Before HBO broke through the Emmy credibility barrier separating broadcast and cable series with The Sopranos and Sex and the City, The Larry Sanders Show reigned as the premium network's marquee production. To the minds of many at the time, it was the funniest and best comedy on TV, even if it perennially played also-ran to NBC's Seinfeld and Frasier when it came time for Emmy Awards. Its 30-plus nominations yielded but three wins -- one for Rip Torn's brilliant portrayal of Artie in the fourth season, and the others for writing and directing in the show's brilliant sixth and final season. The groundbreaking comedy, depicting the behind-the-scenes machinations at a late-night TV talk show in hilariously petty detail, allowed former frequent Tonight Show guest host Garry Shandling to engage in an extended what-if scenario, and the presence of stars appearing as themselves gave the proceedings an air of self-reflexive naughtiness. Shandling's Larry Sanders has the quick wit necessary to compete for late-night audiences, but the show is really about his anxiety and self-doubt. The show's unheralded ensemble proved sensational from the start: Torn's Artie, the crafty executive producer; Jeffrey Tambor's Hank "Hey Now" Kingsley, Larry's decidedly third-rate second banana; Wallace Langham and Jeremy Piven, the show's long-suffering staff writers; Penny Johnson as Beverly Barnes, Larry's even-longer-suffering personal assistant; and Janeane Garofalo as Paula, the guest-booker. This collection offers the entire 13-episode first season, which ran weekly from August 15 to November 7, 1992. The DVD also includes a featurette, "Garry Shandling Talks… No Flipping." The roughly 30-minute episodes are as follows:
"The Garden Weasel" finds Larry struggling with a network suit who wants him to do live commercials for the titular lawn-care product. Robert Hays portrays himself, the show's first-ever guest, in a manner of speaking.
"The Promise" offers David Spade, whose earlier appearance on a competing show runs afoul of Larry and Artie. Dana Delany and William Shatner also appear.
"The Spider Episode" -- among the first season's best -- finds Larry uneasy with the idea of having live spiders on the show and trying to come up with a skit he can perform with guest star Carol Burnett. Both Burnett and the show's writers earned Emmy nominations for this outing, which also offers Jon Lovitz as a guest.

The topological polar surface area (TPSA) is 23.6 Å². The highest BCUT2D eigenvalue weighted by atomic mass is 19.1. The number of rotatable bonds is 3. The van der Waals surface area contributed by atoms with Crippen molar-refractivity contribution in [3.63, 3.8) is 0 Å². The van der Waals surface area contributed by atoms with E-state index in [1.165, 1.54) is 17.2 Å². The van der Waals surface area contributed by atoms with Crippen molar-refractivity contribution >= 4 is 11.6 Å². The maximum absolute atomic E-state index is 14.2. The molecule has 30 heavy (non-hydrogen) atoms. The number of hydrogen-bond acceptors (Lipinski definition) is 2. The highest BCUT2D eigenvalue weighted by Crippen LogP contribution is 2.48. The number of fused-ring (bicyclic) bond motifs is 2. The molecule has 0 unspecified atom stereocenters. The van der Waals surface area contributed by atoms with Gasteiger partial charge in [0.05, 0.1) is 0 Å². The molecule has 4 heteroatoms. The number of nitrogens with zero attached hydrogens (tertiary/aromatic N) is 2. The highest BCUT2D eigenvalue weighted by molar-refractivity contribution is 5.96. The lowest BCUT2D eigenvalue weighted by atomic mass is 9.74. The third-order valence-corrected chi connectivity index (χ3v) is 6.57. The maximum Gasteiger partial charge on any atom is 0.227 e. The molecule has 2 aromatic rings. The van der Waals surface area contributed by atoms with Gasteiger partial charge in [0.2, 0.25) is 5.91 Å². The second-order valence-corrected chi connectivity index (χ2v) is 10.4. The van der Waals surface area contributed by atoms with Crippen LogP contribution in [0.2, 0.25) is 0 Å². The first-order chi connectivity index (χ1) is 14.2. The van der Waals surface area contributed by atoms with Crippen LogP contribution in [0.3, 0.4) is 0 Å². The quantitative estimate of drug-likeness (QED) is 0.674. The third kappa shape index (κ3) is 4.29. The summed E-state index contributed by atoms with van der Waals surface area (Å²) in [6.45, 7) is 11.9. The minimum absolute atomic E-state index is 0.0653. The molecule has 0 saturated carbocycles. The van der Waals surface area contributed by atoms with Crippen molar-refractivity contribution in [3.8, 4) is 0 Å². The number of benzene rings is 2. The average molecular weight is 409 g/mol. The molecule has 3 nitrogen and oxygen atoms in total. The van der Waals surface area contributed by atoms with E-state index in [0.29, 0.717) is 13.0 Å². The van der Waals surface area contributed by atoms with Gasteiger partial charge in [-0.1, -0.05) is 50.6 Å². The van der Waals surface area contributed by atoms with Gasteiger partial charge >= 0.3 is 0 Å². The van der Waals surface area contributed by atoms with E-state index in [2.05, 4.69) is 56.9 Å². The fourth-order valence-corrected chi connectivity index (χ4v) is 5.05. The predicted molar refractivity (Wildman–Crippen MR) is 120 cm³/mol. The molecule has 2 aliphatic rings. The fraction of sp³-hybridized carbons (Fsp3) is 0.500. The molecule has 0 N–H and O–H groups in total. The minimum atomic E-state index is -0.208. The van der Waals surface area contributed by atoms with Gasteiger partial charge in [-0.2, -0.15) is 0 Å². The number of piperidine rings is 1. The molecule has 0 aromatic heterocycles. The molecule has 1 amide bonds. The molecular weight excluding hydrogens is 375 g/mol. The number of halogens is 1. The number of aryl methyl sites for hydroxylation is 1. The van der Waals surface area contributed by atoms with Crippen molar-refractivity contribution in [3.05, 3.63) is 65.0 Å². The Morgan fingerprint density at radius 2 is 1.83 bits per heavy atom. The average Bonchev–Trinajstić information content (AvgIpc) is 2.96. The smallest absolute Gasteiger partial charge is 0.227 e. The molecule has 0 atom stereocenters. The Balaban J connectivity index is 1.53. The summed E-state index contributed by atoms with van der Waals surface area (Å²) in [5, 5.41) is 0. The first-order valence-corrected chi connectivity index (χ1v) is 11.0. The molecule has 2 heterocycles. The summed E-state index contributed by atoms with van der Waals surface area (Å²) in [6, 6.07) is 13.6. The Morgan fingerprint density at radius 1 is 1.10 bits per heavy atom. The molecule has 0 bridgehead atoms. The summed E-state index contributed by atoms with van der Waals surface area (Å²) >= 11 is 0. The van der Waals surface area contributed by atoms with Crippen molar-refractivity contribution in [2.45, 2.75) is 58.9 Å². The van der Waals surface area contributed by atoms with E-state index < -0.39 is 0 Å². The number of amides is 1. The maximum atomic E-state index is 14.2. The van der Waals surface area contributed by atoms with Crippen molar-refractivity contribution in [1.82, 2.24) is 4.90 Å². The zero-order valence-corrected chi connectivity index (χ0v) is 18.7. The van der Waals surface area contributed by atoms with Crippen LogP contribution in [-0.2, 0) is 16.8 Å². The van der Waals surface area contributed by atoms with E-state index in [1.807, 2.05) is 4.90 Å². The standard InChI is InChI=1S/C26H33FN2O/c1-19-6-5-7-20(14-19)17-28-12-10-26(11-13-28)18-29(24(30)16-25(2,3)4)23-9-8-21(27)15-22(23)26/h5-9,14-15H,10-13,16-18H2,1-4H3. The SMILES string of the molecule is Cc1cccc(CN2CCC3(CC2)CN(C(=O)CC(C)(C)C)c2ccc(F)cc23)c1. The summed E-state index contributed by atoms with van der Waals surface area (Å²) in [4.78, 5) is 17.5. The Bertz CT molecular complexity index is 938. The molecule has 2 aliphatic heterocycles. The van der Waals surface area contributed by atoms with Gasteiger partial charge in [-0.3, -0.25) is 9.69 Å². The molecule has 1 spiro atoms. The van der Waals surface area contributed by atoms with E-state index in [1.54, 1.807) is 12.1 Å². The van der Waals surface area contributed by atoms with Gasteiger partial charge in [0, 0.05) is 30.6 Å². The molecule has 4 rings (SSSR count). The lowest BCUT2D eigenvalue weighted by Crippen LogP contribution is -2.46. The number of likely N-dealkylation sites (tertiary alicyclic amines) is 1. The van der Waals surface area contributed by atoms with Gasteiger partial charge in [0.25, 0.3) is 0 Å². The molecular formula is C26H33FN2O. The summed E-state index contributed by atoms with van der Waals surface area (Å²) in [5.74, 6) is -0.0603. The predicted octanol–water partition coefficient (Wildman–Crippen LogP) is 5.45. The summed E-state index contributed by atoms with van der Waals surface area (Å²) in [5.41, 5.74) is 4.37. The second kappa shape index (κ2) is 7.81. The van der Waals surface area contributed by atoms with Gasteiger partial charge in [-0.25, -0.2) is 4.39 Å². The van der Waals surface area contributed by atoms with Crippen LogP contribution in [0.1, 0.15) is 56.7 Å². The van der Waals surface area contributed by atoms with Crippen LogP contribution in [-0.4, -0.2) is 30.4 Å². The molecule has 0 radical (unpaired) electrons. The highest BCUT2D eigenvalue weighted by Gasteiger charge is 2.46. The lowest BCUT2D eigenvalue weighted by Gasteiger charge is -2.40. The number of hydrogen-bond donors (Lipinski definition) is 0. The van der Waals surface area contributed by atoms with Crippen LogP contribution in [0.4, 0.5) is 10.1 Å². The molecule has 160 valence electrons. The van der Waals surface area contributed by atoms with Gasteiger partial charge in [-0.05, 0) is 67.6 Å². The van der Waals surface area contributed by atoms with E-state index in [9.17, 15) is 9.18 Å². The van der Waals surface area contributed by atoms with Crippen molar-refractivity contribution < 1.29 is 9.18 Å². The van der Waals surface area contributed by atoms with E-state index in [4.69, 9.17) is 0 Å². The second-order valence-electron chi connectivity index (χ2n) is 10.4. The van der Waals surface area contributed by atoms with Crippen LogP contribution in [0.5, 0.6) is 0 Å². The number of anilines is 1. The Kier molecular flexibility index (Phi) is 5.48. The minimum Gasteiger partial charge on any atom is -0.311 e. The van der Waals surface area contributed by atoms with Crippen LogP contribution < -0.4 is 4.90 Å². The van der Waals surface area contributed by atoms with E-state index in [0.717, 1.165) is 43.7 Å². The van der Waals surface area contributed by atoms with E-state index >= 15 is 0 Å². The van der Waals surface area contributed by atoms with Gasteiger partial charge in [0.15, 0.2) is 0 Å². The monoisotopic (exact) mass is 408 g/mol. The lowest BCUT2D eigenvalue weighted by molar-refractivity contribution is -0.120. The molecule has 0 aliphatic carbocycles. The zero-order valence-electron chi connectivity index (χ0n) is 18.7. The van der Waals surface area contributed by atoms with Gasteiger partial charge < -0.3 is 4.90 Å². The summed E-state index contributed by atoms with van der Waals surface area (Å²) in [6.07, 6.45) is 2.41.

In a plotline that came back again in the last season (with Jon Stewart), "Guest Host" found Dana Carvey filling in for Larry, to raves from the network. Carvey's turn earned him an Emmy nod.
"The New Producer" found one of Larry's pals filling in for Artie and trying to take the job over permanently. Then Late Night-producer Robert Morton appears, as does Jeff Cesario.
"The Flirt Episode" finds Larry in hot water at home when his wife, Jeannie (Megan Gallagher), accuses him of flirting with guest star Mimi Rogers. Seinfeld's Michael Richards also appears.
"Hank's Contract" is vintage Hank, as the sidekick with the leastest asks for bigger bucks and a golf cart. Guests include Robin Williams and George Foreman.
"Out of the Loop": Larry's the last to know that his head writer is wrapped up in a hot-and-heavy office fling. Peter Falk drops by.
In "Talk Show," a distracted Larry -- still agonizing over an argument with Jeannie -- befuddles guests Billy Crystal and Catherine O'Hara.
"Party" is a paranoid classic, with Larry in an introspective lather as his quiet dinner with Artie turns into a full-blown soiree. Former Fernwood Tonight host Martin Mull guest stars.
Larry worries about his ebbing appeal in "The Warmth Episode," and Artie convenes a focus group. Richard Simmons and Pamela Sue Martin visit the hot seat.
In "A Brush with the Elbow of Greatness," Larry becomes tabloid fodder when a woman accuses him of bumping her into a magazine rack, like she didn't even exist!
"Hey Now" finds Hank asleep on the couch, during the show. Earl Holliman, Bob Saget, and T-Bone Burnett guest-star.